Testing can reopen CA. When?

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As calls mount for life to return to normal, a test to see who has immunity to COVID-19 holds the key to reopening California’s economy. But there are hurdles: Competition to procure limited tests is ramping up, even as the tests’ accuracy remains contested, the Los Angeles Times reports.

Unlike diagnostic tests, blood-based, or serology, tests don’t determine if you have the virus. They gauge if you have developed antibodies, or an immune response, to the virus. But questions remain.

  • How reliable are the tests? Nearly 100 types of serology tests have entered the U.S. market due to a loosening in federal regulations. Not all are accurate. “We … have been receiving some of these kits, and we decided to test them to see how well they worked. And some of them weren’t very good,” said Yvonne Maldonado, a Stanford infectious-disease expert.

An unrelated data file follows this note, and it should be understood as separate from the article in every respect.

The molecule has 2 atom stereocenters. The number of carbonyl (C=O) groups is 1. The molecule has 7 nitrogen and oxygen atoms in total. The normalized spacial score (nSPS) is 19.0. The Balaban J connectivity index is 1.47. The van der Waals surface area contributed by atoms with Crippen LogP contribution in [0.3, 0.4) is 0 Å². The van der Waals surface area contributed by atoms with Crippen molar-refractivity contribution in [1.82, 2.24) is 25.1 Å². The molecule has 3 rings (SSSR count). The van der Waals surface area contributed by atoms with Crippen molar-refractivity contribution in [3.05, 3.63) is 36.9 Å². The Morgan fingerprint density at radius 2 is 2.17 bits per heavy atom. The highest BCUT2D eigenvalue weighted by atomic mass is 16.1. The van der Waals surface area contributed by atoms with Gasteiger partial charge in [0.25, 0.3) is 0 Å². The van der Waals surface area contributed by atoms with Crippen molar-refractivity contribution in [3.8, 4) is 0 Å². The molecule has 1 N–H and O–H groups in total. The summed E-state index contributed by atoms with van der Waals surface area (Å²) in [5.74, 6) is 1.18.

• What do antibodies mean? Even if reliable tests show someone has antibodies, that doesn’t guarantee current or long-term immunity. And researchers still don’t know if you can contract the virus more than once.

Meanwhile, components needed to expand diagnostic testing for the virus — the first step to reopen California’s economy — are in short supply, Gov. Gavin Newsom said Tuesday.

  • Newsom: The Trump administration “knows this. We need more of those supplies, but we’re not just going to sit on our hands in the absence of that. … And so we’ll continue to search high and low and continue to make progress in this space.”

The Bottom Line: As of 8 p.m. Tuesday night, California had 35,802 confirmed coronavirus cases and 1,332 deaths from the virus, according to a Los Angeles Times tracker. (These numbers are different from those of the state Department of Public Health, which are updated less often.)

Also: CalMatters is tracking, by county, positive and suspected cases of COVID-19 patients hospitalized throughout the state. We’re also tracking the state’s daily actions. And we have an explainer for everything you need to know about California’s response to coronavirus.

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